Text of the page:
Not for nothing has television been dubbed the ‘boob tube’ or ‘idiot box’. And this, long before anyone was able to watch the sports news on TV6!
Bad as it is, the CCN channel is not alone. Not just in vision but in the voice and print media as well, cricket reportage is nowhere near truly satisfactory levels.
Take, for instance, last weekend’s CPL action at the Queen’s Park Oval.
‘BRUTAL POLLARD’, the Sunday Guardian back page reports, made ‘72 runs of 28 balls with 9 sixes’. That of typo was reproduced in the caption. And in that same high-visibility space, Barbados Tridents captain Jason Holder was quoted as saying: “It was a really good knock. […] I don’t think he missed hit any.”
I have come to expect the basic spelling (Keiron Pollard, Raymond Reifer) and syntax errors, which punctuated the page 53 match report. Like the rest of the country, I no longer care. But I continue to be disturbed by what I believe is the failure to perceive, after seven full CPL seasons, that all cricket is played above the shoulders, a fortiori T20 cricket.
The Sunday Express chose POLLY POWER with ‘TKR skipper plunders 72 off 28 balls to deny Tridents’ as a drop, emphasising, like its competitor, hands and feet.
What real hope is there for the revival—and ultimate survival—of the sport in the region if the reporting is sub-standard? So lacking in penetration? How does the sport move forward if reportage consistently fails to acknowledge, indeed, to recognise that a cricket match is played in the heads of the opposing captains?
INSPIRED POLLY, the Guardian might have said. And the Express POLLY PUMPED. Both options, while retaining the snap of the original choices, might have suggested that the TKR skipper’s innings was more than a physical power play and offered a hint about how he had plotted the morale-destroying onslaught.
The real tragedy, however, is that the reporters did not have to guess; Polly told us all in the post-match interview.
Do the reporters imagine for a moment that, sitting in the pavilion awaiting his turn to bat, Pollard was thinking about next year’s Carnival? Or the 2021 T20 World Cup? Or the absence of the once ubiquitous scantily clad dancing girls?
Do the reporters imagine for a moment that, standing on the boundary as Rashid Khan struck Darren Bravo plumb in front to leave TKR on 27 for 3, Holder was thinking about next year’s Kadooment? Or the Olympic Games which have been postponed to 2021? Or the death of Black Panther star Chadwick Boseman?
My guess is that both captains had pretty much the same question on their minds: how am I going to handle Hayden Walsh jr and Rashid?
It’s almost as if no one heard Polly say that he had told Lendl Simmons he didn’t need to worry about acceleration although TKR had managed only 36 for 4 off the first eight overs.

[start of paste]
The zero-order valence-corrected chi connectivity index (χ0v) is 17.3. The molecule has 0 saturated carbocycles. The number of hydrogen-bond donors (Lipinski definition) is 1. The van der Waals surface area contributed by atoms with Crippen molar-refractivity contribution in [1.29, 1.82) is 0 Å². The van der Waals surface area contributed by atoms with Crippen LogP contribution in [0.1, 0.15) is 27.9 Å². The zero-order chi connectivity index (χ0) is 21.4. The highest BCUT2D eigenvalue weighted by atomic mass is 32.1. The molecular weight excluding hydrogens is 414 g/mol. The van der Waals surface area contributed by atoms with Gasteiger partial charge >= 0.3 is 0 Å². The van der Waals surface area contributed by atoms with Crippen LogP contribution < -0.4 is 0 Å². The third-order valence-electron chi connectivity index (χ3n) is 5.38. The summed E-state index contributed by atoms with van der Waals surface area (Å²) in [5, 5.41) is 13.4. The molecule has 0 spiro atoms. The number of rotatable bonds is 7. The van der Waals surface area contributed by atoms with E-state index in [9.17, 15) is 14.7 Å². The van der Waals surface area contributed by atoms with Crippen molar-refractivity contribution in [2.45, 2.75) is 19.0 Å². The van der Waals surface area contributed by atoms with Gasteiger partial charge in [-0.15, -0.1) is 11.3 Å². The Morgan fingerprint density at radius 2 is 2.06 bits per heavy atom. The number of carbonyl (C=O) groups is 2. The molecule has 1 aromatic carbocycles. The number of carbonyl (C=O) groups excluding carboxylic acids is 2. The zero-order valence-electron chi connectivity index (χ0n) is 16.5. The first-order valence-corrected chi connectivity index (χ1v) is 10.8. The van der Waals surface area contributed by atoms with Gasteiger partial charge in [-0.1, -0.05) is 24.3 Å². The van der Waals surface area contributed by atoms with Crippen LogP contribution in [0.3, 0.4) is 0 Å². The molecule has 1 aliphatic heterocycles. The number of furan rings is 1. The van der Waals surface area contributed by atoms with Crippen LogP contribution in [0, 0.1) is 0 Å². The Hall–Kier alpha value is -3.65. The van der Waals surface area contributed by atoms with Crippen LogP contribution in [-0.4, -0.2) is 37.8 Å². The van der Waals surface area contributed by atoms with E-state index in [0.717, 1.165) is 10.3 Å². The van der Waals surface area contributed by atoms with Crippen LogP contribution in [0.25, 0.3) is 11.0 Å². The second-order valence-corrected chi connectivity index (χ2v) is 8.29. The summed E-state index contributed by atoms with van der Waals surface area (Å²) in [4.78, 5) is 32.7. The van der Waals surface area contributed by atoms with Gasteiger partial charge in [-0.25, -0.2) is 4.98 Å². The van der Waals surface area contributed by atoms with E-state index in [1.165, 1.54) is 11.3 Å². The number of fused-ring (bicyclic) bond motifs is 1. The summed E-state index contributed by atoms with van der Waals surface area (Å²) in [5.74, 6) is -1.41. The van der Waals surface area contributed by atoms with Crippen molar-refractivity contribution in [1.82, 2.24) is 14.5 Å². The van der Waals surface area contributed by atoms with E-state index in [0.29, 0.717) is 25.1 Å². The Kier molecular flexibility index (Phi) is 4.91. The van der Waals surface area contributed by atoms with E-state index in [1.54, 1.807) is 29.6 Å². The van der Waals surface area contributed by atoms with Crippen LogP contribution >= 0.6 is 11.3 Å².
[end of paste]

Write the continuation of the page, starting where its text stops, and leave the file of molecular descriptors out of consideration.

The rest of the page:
It’s almost as if no one noticed that he had promoted Akeal Hosein above himself. Did they not ask themselves why? Certainly, no one asked him!
It’s almost as if the reporters did not remember Holder’s frenetic celebration in 2019 when he caught Pollard on the long-on boundary. The Tridents went on to win that game and eventually the title.
So why did all the reports fail to give the requisite heft to Pollard’s dismissal, crucially—and spectacularly!—run out by Holder?
Reminded by that ‘spectacularly,’ I open parentheses here for a word on Samuel Badree, T&T’s latest addition to the CPL TV broadcast crew, The former wrist-spinner seems more than able to hold his own with Tom Moody and Ian Bishop in discussions on tactics and strategy; however, he has much better control of language.
In comparison, the presence of the hugely popular clown Danny Morrison seems of dubious value in the absence of the party aspect. Last week, he treated us to, inter alia, ‘Bravo’s change of paces’.
But Badree needs to watch his predilection for hyperbole. Inter alia, ‘magnificent,’ ‘brilliant,’ ‘wonderful’ ‘stunning’ and ‘outstanding’ roll freely off his tongue. He would do well to remember the example of Tony Harford, who had so devalued superlatives in his early years that subsequently he ritually regaled us with ‘very excellent’.
Back to the Pollard vs Holder showdown, which, make no mistake, is what it was. There is needle there, perhaps over Pollard’s removal as Tridents captain, perhaps over his replacement of the Bajan as WI white ball captain, perhaps a little of both.
This time, the Test captain was not nearly as demonstrative. But did no reporter wonder what he said to his bowler when Polly perished with four balls left and eight runs needed? Wonder what advice, as he departed, the TKR skipper had for Khary Pierre and young Jayden Seales?
Are our reporters even aware that captains have minds? Perhaps not on the weekend. But could they have failed to notice on Tuesday how much of a cricket brain lies between Pollard’s ears?
In how many T20 games have we seen a short-leg used? In how many T20 games have we seen seven and eight fieldsmen on one side of the pitch? Has anybody thought about what the experience of bowling at the death under the circumstances of that Tallawahs match has done for the not-quite-19-year-old Seales? Is there any doubt that because of it he is likely to be a better bowler tomorrow?
As Badree told Ian Bishop last week, TKR—read Pollard and Dwayne Bravo and Pollard—think they have a divine right to the CPL title. It’s a safe bet that, not content with topping the table, the pair have been discussing what they can do to ensure that TKR have the best possible semi-final match-up. And are ruing the fact that their remaining games will have no impact on the battle for fourth.
If they have their druthers, it’ll be Tallawahs in fifth spot—and out!—and Tridents in fourth.
But that’s still inside the pair’s heads. Does anyone expect our reporters to see it?